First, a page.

In the last month, I took both of my cars to the dealer for regular service. For my Mercedes, I waited in their lobby while the car was serviced. I was offered gourmet coffee and cookies and was able to use their free Wi-Fi. At the Ford dealer, the work was going to take longer, so I was offered a free loaner for the day. While waiting for the loaner I sat in their lobby. They offered free soda and cookies.
In both cases the cars were finished when promised and all repairs were completed with no issues. In my mind both service experiences were equal. It’s the post-service surveys that set the dealers apart.
A day after the service at Ford, I began to receive a daily e-mail asking me to complete their customer satisfaction survey. I put it off for a few days, knowing it would take a few of my precious minutes, but I finally got around to it. It was a typical survey, asking me about topics such as: the ease of making the appointment; the friendliness of the service adviser; the cleanliness of the facility; the quality of the service adviser’s communication skills; was the car ready when promised? In all, the survey took about seven minutes.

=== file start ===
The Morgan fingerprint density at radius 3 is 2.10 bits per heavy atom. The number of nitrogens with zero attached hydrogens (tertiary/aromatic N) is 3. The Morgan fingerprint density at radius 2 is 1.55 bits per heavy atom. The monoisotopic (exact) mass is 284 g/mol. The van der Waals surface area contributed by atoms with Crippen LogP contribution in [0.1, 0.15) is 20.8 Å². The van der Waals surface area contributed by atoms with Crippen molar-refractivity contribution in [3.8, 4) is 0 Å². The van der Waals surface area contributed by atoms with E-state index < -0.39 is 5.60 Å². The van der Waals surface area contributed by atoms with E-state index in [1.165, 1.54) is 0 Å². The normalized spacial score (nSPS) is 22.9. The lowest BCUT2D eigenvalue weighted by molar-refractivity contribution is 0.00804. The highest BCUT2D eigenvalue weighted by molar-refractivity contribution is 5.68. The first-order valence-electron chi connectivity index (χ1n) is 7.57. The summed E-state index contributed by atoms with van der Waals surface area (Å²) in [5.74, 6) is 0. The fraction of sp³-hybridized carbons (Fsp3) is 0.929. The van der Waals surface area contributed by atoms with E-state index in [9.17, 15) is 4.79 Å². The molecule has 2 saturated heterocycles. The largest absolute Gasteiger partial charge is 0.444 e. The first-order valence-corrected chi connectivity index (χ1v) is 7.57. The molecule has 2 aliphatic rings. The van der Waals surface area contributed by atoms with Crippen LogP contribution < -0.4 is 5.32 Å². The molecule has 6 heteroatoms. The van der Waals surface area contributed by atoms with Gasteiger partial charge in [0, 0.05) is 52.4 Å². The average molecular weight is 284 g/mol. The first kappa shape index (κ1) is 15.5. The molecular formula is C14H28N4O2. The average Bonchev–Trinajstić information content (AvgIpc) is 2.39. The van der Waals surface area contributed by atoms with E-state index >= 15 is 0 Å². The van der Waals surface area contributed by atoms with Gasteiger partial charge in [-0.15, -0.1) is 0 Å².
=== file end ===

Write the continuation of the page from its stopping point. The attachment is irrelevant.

A day after I took the Ford survey, I received a call from the Mercedes dealer for their customer satisfaction survey. The woman on the phone asked just two questions: Was the work done to my satisfaction? Would I return for future service? My answer to both was yes. The survey took 15 seconds.
I was surprised at how brief the Mercedes survey was, but after thinking about it, I liked it. It was short and to-the-point. If I had had a problem, I would have let her know or I would have called the dealer earlier.
While I realize that Ford collected much more data and used well-established techniques, is the conclusion not the same from both surveys? One satisfied customer, who will return for service.
My experience with these surveys also raised these questions:
- Should Ford do a shorter survey, or does the amount of information it gleans from its survey justify the time and effort it asks of its customers to take it?
- Does Mercedes not ask as many questions because, as a luxury automaker, it is required to have higher service standards than other automakers?
- Did the Mercedes dealer really capture all of the data it needed?
What are your thoughts on the merits of the two-question satisfaction survey?